The third of writer-director Robert Rodriguez's movies about a gun-toting mariachi player (and the second starring Banderas), Mexico is meant to be a pulp extravaganza. It's not all that different from El Mariachi (1992) or Desperado (1995)–the shoot-ups are comically over the top, with the gore dolloped out like guacamole–but the scale is grander. In what may be the knottiest story set under the baking Mexican sun since Traffic, Banderas comes gunning for a nemesis from his past, an outlaw who's simultaneously out to shoot down the country's president. The assassination is backed by a power-hungry master criminal (Dafoe).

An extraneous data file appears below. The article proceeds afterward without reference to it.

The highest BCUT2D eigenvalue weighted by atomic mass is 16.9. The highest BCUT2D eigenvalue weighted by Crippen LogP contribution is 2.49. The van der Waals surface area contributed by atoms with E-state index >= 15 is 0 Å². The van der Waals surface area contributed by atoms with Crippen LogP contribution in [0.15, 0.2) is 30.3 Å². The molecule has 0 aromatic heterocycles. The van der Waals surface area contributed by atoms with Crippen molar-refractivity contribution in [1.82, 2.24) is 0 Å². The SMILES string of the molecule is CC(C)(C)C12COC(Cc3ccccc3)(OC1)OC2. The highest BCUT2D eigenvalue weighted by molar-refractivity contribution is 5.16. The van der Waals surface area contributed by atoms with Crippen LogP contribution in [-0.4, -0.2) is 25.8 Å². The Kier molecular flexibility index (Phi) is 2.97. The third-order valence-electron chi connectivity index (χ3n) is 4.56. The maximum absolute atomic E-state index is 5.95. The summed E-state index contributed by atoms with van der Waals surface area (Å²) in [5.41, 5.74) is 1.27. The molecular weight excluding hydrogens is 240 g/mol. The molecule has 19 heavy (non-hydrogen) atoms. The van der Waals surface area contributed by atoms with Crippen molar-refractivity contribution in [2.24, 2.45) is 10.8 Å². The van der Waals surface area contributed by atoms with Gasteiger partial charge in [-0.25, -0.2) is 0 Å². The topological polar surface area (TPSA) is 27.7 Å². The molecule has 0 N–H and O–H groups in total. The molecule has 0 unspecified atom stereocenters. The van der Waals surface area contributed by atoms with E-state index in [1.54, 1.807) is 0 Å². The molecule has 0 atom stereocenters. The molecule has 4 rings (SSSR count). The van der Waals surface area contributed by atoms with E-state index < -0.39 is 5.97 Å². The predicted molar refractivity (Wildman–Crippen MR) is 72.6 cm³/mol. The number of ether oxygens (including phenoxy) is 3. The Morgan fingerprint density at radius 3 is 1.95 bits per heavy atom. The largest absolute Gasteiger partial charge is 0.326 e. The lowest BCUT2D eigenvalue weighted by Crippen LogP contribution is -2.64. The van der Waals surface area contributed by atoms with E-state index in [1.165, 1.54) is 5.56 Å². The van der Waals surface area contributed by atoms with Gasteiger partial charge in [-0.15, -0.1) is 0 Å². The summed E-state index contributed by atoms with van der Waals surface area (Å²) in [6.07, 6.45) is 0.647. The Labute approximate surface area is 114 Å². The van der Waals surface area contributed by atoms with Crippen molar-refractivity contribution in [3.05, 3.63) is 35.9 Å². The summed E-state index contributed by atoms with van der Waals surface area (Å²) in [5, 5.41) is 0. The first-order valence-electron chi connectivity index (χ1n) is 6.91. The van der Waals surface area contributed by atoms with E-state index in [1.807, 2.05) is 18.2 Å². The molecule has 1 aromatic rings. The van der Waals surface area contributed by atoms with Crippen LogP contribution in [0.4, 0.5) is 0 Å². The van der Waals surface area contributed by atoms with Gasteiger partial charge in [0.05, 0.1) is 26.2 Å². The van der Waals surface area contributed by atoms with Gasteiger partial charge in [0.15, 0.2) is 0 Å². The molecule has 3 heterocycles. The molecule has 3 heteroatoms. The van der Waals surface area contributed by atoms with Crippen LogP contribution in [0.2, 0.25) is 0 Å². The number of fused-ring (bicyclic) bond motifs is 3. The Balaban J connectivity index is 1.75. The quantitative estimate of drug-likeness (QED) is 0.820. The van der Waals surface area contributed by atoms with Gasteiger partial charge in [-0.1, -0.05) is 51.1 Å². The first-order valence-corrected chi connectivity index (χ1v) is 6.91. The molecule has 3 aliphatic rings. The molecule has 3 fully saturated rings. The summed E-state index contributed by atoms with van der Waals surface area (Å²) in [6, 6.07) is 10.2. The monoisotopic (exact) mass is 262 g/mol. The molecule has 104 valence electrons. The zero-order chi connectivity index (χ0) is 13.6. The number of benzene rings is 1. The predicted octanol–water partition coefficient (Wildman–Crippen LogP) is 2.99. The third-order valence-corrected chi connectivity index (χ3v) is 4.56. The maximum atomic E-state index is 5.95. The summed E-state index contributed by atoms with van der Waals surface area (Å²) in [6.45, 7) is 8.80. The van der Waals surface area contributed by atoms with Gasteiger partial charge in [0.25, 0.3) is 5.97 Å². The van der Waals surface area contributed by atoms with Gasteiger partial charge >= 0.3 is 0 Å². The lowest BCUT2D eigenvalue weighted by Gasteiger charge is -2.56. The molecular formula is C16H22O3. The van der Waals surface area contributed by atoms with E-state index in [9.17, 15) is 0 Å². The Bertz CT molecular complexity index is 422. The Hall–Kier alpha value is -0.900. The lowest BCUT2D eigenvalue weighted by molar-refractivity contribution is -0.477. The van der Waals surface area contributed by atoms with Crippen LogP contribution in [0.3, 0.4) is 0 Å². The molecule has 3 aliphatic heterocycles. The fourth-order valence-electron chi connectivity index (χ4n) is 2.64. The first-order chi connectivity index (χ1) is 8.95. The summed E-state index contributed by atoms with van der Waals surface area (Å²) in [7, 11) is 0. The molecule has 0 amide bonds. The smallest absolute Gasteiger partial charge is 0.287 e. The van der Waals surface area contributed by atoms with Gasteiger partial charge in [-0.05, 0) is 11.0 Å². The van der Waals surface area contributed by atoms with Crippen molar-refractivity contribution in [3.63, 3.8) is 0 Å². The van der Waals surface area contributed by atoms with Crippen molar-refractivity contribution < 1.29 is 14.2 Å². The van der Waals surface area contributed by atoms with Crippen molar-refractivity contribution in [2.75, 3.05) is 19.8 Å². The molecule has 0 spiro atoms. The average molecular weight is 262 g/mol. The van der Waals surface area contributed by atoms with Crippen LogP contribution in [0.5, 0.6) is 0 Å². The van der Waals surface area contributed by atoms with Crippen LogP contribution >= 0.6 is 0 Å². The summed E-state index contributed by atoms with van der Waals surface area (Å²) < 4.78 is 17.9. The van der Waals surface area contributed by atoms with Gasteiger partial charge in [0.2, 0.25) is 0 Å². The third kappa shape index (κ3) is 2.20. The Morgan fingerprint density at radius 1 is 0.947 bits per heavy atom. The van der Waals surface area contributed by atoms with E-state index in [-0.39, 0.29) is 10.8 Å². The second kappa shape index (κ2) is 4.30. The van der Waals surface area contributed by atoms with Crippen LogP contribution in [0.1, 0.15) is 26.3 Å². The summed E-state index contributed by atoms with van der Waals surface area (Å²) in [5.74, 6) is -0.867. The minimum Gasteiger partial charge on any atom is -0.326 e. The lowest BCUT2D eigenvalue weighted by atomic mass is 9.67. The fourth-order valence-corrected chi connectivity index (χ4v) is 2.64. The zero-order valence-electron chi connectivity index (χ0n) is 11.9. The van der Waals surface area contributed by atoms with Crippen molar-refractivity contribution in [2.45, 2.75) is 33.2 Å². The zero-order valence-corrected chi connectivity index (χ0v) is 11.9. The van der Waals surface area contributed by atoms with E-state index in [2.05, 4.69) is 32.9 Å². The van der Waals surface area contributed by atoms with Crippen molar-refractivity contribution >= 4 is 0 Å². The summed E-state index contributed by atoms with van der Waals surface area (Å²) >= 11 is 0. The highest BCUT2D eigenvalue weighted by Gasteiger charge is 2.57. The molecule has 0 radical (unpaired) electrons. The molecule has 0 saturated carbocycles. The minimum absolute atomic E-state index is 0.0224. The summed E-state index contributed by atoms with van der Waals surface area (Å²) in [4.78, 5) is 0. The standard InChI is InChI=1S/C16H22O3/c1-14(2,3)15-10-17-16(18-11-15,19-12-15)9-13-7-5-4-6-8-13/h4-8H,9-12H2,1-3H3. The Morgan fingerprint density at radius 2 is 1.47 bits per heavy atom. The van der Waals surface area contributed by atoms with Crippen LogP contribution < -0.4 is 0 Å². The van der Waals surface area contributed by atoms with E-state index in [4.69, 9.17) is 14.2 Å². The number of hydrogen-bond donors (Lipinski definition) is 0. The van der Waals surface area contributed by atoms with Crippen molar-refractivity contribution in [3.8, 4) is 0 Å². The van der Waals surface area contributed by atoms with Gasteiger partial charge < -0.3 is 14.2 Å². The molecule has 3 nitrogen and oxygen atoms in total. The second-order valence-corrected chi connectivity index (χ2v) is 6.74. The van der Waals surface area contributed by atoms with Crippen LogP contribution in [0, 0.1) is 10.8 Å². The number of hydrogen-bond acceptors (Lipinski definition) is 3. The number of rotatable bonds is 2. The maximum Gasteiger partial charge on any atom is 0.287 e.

The movie is fun, if uneven. Banderas, who could easily dominate this dusty epic with his campy machismo, spends much of the film on the sidelines, face hidden by a drape of hair. Hayek, as his wife, appears only in flashbacks. That leaves Mexico to be stolen by two americanos locos: Rourke, as an on-the-lam thug who carries around a Chihuahua as if it were a fashion accessory, and Depp as a mysterious CIA operative. Depp surveys the bloody mayhem with a perverse, disdainful cool. "Are you a Mexican," he asks a local, "or a Mexican't?" (R)